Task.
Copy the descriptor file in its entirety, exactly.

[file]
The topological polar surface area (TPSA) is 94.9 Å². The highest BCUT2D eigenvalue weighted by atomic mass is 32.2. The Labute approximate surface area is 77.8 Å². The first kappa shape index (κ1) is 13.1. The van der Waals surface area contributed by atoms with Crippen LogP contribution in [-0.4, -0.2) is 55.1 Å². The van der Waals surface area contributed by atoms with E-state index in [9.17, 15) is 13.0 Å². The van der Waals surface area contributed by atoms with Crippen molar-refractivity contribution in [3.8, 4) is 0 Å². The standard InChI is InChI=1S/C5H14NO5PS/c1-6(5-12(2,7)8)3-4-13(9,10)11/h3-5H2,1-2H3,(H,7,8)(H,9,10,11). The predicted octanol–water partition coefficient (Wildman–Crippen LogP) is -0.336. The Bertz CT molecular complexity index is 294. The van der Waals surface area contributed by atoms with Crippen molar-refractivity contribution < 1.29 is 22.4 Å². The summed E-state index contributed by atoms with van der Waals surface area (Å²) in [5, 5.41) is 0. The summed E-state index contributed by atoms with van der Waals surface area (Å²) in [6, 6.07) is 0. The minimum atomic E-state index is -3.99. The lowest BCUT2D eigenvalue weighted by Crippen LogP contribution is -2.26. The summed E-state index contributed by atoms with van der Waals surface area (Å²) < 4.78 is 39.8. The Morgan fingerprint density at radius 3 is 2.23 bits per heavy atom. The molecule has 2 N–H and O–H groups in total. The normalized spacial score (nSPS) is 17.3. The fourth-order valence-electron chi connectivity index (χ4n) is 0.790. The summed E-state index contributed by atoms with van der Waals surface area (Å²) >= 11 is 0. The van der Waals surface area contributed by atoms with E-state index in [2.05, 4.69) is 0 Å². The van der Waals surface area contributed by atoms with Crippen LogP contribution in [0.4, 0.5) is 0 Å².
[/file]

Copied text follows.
The topological polar surface area (TPSA) is 94.9 Å². The highest BCUT2D eigenvalue weighted by atomic mass is 32.2. The Labute approximate surface area is 77.8 Å². The first kappa shape index (κ1) is 13.1. The van der Waals surface area contributed by atoms with Crippen LogP contribution in [-0.4, -0.2) is 55.1 Å². The van der Waals surface area contributed by atoms with E-state index in [9.17, 15) is 13.0 Å². The van der Waals surface area contributed by atoms with Crippen molar-refractivity contribution in [3.8, 4) is 0 Å². The standard InChI is InChI=1S/C5H14NO5PS/c1-6(5-12(2,7)8)3-4-13(9,10)11/h3-5H2,1-2H3,(H,7,8)(H,9,10,11). The predicted octanol–water partition coefficient (Wildman–Crippen LogP) is -0.336. The Bertz CT molecular complexity index is 294. The van der Waals surface area contributed by atoms with Crippen molar-refractivity contribution < 1.29 is 22.4 Å². The summed E-state index contributed by atoms with van der Waals surface area (Å²) in [5, 5.41) is 0. The summed E-state index contributed by atoms with van der Waals surface area (Å²) in [6, 6.07) is 0. The minimum atomic E-state index is -3.99. The lowest BCUT2D eigenvalue weighted by Crippen LogP contribution is -2.26. The summed E-state index contributed by atoms with van der Waals surface area (Å²) < 4.78 is 39.8. The Morgan fingerprint density at radius 3 is 2.23 bits per heavy atom. The molecule has 2 N–H and O–H groups in total. The normalized spacial score (nSPS) is 17.3. The fourth-order valence-electron chi connectivity index (χ4n) is 0.790. The summed E-state index contributed by atoms with van der Waals surface area (Å²) >= 11 is 0. The van der Waals surface area contributed by atoms with E-state index in [2.05, 4.69) is 0 Å². The van der Waals surface area contributed by atoms with Crippen LogP contribution in [0.4, 0.5) is 0 Å².